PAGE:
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    Re: Plastic vs Metal Sextants
    From: Richard B. Emerson
    Date: 1999 Aug 25, 1:38 PM

    Chuck Taylor writes:
     > IMHO, there are five major differences between plastic and metal
     > sextants:
     >
     > 1. Thermal stability:  Metal sextants are less susceptible to changing IE
     > due to thermal instability. This has already been discussed.
     >
     > 2. Precision:  Metal sextants can be machined more precisely. They tend to
     > have less "gear backlash". To see this, measure IE with your final
     > adjustment of the drum clockwise. Then do it again with your final drum
     > adjustment counterclockwise and compare. The difference is gear backlash.
     > (You can compensate for this by always making your final adjustment in the
     > same direction.)
    
    Actually, it's been my experience that this is one area where plastic
    sextants don't seem to be too bad.  Granted that metal screw to arc
    fits are tighter, practically speaking, this isn't as big a problem as
    it might seem.
    
     > 3. Optics:  Plastic sextants tend to have plastic mirrors and lenses, and
     > these mirrors and lenses tend to be on the small side. Metal sextants tend
     > to have glass mirrors and lenses; these mirrors and lenses tend to be
     > larger in size and ground more precisely. To my eye, the difference in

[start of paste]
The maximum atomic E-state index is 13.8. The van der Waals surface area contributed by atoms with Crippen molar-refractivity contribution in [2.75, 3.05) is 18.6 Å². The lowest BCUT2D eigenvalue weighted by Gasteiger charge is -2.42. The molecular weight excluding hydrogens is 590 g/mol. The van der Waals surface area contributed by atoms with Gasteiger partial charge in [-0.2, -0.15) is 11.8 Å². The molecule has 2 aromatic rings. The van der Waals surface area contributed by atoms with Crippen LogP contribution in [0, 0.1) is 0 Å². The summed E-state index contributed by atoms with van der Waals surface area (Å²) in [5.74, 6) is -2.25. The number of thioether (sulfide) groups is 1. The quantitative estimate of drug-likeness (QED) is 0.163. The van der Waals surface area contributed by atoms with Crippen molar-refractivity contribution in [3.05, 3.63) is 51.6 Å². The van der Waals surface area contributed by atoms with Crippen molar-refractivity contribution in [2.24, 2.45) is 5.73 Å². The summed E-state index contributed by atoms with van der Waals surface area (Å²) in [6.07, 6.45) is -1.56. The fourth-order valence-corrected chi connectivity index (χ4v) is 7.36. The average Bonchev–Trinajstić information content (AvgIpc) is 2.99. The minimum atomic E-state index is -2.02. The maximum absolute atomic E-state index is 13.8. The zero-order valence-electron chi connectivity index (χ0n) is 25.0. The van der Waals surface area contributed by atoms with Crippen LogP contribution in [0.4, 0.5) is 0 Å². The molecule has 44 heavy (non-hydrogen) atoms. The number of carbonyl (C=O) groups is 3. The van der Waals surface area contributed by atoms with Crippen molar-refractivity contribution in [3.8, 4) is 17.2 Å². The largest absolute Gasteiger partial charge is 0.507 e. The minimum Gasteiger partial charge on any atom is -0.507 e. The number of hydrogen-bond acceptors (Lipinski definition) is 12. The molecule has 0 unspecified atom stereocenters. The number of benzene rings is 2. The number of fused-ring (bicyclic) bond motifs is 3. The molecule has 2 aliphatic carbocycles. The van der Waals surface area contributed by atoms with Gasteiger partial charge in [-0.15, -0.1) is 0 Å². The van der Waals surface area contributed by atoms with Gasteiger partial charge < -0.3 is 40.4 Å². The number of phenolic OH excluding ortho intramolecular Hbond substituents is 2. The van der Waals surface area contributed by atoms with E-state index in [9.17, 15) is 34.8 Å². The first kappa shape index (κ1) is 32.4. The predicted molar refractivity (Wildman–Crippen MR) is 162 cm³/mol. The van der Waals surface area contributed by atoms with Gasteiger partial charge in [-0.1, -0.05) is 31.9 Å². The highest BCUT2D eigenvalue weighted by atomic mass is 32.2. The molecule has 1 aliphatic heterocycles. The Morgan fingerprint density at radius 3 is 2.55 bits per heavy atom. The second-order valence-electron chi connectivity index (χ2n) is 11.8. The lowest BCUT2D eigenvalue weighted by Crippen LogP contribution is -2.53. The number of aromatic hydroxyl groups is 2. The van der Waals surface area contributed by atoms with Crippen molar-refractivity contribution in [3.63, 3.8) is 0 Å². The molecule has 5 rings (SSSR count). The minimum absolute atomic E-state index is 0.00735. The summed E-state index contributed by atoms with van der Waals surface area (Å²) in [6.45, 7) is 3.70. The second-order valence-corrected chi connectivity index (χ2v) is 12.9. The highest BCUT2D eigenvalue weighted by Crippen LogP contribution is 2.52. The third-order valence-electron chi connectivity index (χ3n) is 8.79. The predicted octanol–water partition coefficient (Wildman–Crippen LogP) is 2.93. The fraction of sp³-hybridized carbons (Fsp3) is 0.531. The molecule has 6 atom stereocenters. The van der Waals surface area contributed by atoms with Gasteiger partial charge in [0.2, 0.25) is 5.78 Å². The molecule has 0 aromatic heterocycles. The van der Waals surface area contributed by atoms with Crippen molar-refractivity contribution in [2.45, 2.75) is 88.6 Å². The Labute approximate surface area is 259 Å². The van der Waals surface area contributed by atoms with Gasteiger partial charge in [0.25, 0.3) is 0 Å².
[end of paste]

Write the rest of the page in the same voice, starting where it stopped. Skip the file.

> the brightness and clarity of a star's image is like the difference
     > between a 10-watt light bulb and a 100-watt light bulb.
    
    This, aside from the thermal problem, is the second area where at
    least Davis sextants are simply inadequate.  The optics have poor
    contrast, insufficient field of view, and poor transmission /
    reflectivity.
    
     > 4. Weight:  Plastic sextants are lighter and less tiring to use.
    
    Having held onto a brass Plath for far too long on occasion, they can
    get heavy but generally a round of sights doesn't take long enough for
    fatigue to be a major issue.  Astras and aluminum Plaths, OTOH, are
    light enough to remove problems with fatigue.  I'd call this a wash
    most of the time.
    
     > 5. Cost:  If money is an issue, plastic wins hands down. If you drop a
     > plastic sextant, you don't feel so bad.
    
    Well, there is that.  'Course, it can also be argued that a good metal
    sextant will take knocks that might break a plastic sextant.  Better
    still, get a lanyard on the sextant and use it!  [g]
    
     > Plastic sextants are certainly adequate for practical celestial
     > navigation. Many navigators have successfully used them for crossing
     > oceans and making landfalls. I don't mind using a plastic sextant, but a
     > metal sextant is a pleasure to use.
    
    Now here I disagree.  I think I've said elsewhere that learning to get
    good sights with a plastic sextant is rather like skating in sand: It
    can be done but there isn't a lot of progress made.  The problem is
    that even an Astra is a fair investment for someone who is just
    curious to see what's involved in using a sextant.  So either the
    student spends a lot of money or doesn't take the course because it's
    too costly or has a hard time with a barely adequate instrument.
    Tough choice...  Too bad all those WW II sextants are being bid
    through the roof on auction web sites.
    
     > This is of course just one man's opinion; your mileage may vary. :-)
    
    Likewise!  [g]
    
    Rick
    S/V One With The Wind, Baba 35
    

       
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